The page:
A straw-chomping, overalls-adorned farmer may not be the first image that comes to mind when contemplating the Internet of Things, but America’s agriculturers are some of the country’s savviest data crunchers. For years, farmers have gathered data on everything from soil fertility to annual rainfall to help maximize crop production.
Now, a new crop of high-tech tools are raising the bar, enabling farmers to crunch massive amounts of data collected through sensors to predict the best time to plant, what type of seed to use, and where to plant in order to improve yields, cut operational costs, and minimize environmental impact. John Deere’s FarmSight, Monsanto’s FieldScripts, and Pioneer’s Field360 are among the tools that allow farmers to collect planting and yield data from motorized farm equipment and input this information into a database that, when aggregated with multiple sources of anonymized data, produces detailed prescriptions.
But at a time when many industries are taking a Wild West approach to the Internet of Things, the farming world is tackling the trend’s more weighty issues, including privacy, data integration, and security breaches. Across the country’s fertile plains, farmers are closely examining how to combine seed science with data analysis without compromising their competitive edge.
“The promise of big data is that, by putting all this data together, running the proper analytics and making use of massively parallel and super-computing technologies, we can do a better job of growing corn or soybeans,” said James Krogmeier, a farmer and Professor of Electrical and Computer Engineering at Purdue University. “But what’s holding up the promise from being fully realized is the accessibility of data – the capability of bringing all that information together into one place.”
The root of the problem, Krogmeier said, is that “farmers are a cantankerous bunch” and rely on a hodgepodge of equipment rather than risk “being locked in” with a single manufacturer. As a result, transferring data collected from one tractor to another for a comprehensive snapshot of an acre’s yields or plant population density is next to impossible.
To foster greater data integration, the Open Ag Data Alliance (OADA), a project in which Krogmeier is activity involved, is building a series of open APIs that will allow farmers to enable their hardware and software systems to communicate automatically through secure cloud services. Using this open standards software, farmers can integrate data from a multitude of sources, regardless of manufacturer.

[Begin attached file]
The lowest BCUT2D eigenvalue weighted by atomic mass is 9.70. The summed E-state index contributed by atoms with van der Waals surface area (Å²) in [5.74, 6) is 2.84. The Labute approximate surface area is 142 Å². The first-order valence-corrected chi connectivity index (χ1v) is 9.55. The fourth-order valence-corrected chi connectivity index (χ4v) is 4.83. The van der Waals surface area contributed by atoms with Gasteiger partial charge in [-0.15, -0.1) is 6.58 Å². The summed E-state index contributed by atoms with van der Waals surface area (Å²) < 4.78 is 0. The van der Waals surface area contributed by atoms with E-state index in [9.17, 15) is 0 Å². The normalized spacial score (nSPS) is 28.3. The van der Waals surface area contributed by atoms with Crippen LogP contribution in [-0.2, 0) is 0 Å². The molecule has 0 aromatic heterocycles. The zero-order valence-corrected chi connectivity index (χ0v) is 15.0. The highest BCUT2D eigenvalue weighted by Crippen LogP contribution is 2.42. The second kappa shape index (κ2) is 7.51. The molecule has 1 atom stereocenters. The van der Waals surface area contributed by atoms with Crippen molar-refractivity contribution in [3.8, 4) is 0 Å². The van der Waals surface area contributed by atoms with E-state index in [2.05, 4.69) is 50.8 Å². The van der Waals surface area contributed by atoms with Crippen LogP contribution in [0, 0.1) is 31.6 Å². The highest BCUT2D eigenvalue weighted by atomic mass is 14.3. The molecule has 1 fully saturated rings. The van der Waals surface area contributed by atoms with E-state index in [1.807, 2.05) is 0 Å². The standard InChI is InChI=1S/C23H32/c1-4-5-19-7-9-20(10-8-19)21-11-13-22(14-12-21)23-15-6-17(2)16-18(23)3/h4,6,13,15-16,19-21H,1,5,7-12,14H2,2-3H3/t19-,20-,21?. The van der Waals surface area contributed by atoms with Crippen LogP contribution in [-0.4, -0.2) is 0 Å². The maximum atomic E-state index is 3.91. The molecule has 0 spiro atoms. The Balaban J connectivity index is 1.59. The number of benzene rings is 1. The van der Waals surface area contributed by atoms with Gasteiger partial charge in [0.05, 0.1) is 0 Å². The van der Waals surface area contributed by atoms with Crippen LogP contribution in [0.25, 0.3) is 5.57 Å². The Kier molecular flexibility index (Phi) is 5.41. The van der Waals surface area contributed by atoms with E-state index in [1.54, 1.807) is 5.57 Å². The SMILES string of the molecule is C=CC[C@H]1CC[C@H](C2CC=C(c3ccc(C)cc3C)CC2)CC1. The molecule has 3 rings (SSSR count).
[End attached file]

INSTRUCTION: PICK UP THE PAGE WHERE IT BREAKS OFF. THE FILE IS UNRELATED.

The OADA is also developing guidelines outlining data privacy and use standards to ensure compliance with OADA principles. Even the American Farm Bureau is establishing a code of conduct on how to properly collect and crunch data on harvests. After all, farming is a highly competitive practice. With some of today’s leading Big Ag companies, like Monsanto, behind many of these data-collecting tools, how can farmers make sure their highly confidential data isn’t leaked, misused by vendors, or poorly anonymized when aggregated and repackaged for competitors?
For Iowa corn and soybean farm owner Victor Miller, the greatest risk of precision agriculture isn’t pooling his data with that of his competitors, but rather allowing a special-interest group to gain access to proprietary information.
“I’m worried about somebody that has no knowledge of my specific operation getting confidential information and then distorting what I’m actually doing,” said Miller, who uses Monsanto’s FieldScripts tool. For example, Miller says data reflecting the usage of nitrogen fertilizer, a practice heavily regulated by the government, can be easily misunderstood and misused in the wrong hands.
For this reason, Miller said that the OADA and American Farm Bureau’s efforts to establish a code of conduct around data collection and analytics is “very necessary, if nothing else, to provide us with a benchmark.”
Even farmers like Jim Broten, who rely on proprietary precision agriculture tools, face data challenges. Although Broten says that he has been able to grow more bushels of corn and grain with an equal or slightly smaller amount of costly fertilizer since launching a data analytics program four years ago, the savings and efficiencies he’s reaped are tough to quantify, making ROI calculations difficult.
“We definitely will get a payback in the long run in terms of sustainability, but it’s hard to put a dollar figure on that,” said Broten.
Krogmeier warned that it’s also possible to spoil a system’s predictive powers by filling it with too many observations or variables.
“If we build models with too many parameters, that are too complex, then we’re at risk for over-fitting and producing a model that looks very good on past data, but won’t predict worth a hoot,” he said.
Another factor that can stand in the way of accurate yield predictions: the weather. This is an area where strong “vendor” relations can really come in handy. Said Broten: “When you’re farming, you have to be fairly close to the Guy upstairs.”
Cindy Waxer, a contributing editor who covers workforce analytics and other topics for Data Informed, is a Toronto-based freelance journalist and a contributor to publications including The Economist and MIT Technology Review. She can be reached at firstname.lastname@example.org or via Twitter: @Cwaxer.
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